Mary Rose Stewart FRACP died on May 16th, aged 73 -- exhausted, after a long period of respiratory illness, which had prevented her working about 4 years earlier.
As a general physician, Mary was renowned for her diagnostic and management skill, her straight talking, and an underlying streak of mischief. A friend describes her as “a naughty girl” in school: she finished her work quickly, then enjoyed distracting others. She sped through the years at Genazzano College, then commenced medical studies in 1963, aged 16. After a couple of years working at Royal Melbourne, she moved to Austin Hospital -- in 1972 or 73.
Medical interns in 1973 found her very supportive, but demanding of high standards. Long ward rounds might be relieved when she subtly handed out chocolates hidden in the deep pockets of her white coat. Mary taught enthusiastically, mentoring younger colleagues before the word was widely used. Many commented on her sense of style. Young doctors described her as inspiring.
One consultant put it thus: ‘When I bring coffee to the Friday ward round for my team, I think of the woman who taught me that taking time for shared refreshment enhances patient care and team morale. When we identify questions on each round and agree to bring back the current evidence, I can see Mary Rose admitting freely that learning never stops and being happy to be taught by younger staff. I have never needed to question the value of understanding something of each patient’s life since watching Mary Rose provide care that considered more than lab results and examination findings.’
Mary was married a couple of years after graduation. Her physician’s career was initially part time, fitting in with the needs of a young family. Before starting a practice, she worked for the National Heart Foundation blood pressure study in the late 1970s. Private practice came a year or two later, alongside hospital consultant work at Austin. She was a firm believer in the role of General Physicians – a cause she championed by the quality of her work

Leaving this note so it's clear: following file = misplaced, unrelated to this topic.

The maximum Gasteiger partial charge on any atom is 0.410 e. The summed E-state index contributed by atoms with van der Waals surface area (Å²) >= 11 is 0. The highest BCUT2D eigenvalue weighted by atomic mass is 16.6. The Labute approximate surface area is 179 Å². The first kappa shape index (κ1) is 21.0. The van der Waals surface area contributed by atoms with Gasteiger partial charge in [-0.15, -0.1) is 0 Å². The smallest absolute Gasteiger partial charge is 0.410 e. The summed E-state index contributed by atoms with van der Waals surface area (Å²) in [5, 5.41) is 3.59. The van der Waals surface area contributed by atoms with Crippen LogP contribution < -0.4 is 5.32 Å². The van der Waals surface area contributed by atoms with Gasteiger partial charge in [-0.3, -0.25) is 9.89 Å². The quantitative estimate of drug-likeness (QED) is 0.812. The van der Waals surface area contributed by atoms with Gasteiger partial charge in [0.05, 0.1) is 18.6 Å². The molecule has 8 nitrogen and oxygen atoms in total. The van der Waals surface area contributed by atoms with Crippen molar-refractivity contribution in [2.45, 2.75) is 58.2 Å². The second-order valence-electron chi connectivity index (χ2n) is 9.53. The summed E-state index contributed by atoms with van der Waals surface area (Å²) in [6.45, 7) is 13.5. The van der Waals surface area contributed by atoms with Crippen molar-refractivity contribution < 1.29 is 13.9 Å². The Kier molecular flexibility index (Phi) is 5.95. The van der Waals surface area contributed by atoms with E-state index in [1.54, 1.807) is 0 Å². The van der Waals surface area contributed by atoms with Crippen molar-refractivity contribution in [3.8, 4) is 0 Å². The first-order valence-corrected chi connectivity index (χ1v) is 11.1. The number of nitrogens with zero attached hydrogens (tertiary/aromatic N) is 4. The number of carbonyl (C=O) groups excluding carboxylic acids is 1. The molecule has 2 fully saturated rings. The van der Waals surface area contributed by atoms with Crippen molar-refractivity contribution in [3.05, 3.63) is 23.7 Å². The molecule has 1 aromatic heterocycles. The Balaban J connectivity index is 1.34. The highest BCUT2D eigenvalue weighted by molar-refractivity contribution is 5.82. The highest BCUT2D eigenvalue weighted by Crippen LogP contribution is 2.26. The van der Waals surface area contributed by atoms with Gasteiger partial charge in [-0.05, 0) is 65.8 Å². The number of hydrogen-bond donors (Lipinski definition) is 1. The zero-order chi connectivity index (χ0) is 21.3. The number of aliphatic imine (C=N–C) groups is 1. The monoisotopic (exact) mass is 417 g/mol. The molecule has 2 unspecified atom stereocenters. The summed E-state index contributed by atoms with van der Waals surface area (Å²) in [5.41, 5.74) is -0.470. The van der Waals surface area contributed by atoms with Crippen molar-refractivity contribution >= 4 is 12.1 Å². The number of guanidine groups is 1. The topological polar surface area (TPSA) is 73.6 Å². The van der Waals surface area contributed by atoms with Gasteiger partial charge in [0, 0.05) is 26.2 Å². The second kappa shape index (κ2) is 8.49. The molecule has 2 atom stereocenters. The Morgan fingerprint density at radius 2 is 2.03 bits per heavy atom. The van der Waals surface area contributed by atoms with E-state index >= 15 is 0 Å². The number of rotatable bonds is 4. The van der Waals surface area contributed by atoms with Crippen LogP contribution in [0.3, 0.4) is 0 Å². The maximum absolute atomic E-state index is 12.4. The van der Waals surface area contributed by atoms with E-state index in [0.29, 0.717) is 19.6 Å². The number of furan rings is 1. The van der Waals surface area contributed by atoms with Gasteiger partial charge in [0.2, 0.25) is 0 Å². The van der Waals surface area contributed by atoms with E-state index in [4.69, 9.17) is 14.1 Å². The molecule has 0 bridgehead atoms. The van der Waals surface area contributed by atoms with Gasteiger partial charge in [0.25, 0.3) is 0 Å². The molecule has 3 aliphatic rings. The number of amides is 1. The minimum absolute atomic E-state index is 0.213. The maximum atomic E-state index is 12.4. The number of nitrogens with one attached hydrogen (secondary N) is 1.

Somehow, she managed her professional life, running a household – where her cooking was described as ‘sophisticated.’ Her maternity leave was not supported at times by other colleagues. With the family complete, four very energetic daughters were her major focus, yet she continued to read widely, as well as medically, and could happily discuss many subjects (including the Essendon Football Club). Mary was alleged to have held strong views about the use of performance enhancing supplements. Gardening was a continuing passion. Though she was not especially fond of cats, when a stray kitten was found, MR fed it patiently from an eye dropper in the kitchen.
Many were delighted by this bright, clever woman, whose comments were often not politically correct. Expletives dotted her conversations, followed sometimes by an apology. Mary made long connections with people: a nanny for 25 years, her secretary for 43, a cleaner for 15, a school friend for over 60 years. She formed close bonds with nurses (especially at Warringal Hospital), doctors, and ancillary hospital staff. When I asked her opinion of one proposed surgical referral, she replied: “He’s good. He operates well, and he thinks.”
Over and over, one heard how her patients adored her. So did her family. She was very generous with her time at work, and with friends and family. Even in the past few years, she was more interested in others than herself, eager to comment on their medical experiences, listen to their news. As her treasured ability to read disappeared, and she was largely confined to home, family and visitors opened windows into the world Mary could visit only in her thoughts. She hated being sedated by analgaesics: “ This b… narcotic is doing my head in!”
Many people will miss this extraordinary woman – family, friends, colleagues, patients. All have their little stories; all are richer for the times we spent with Mary-Rose Stewart.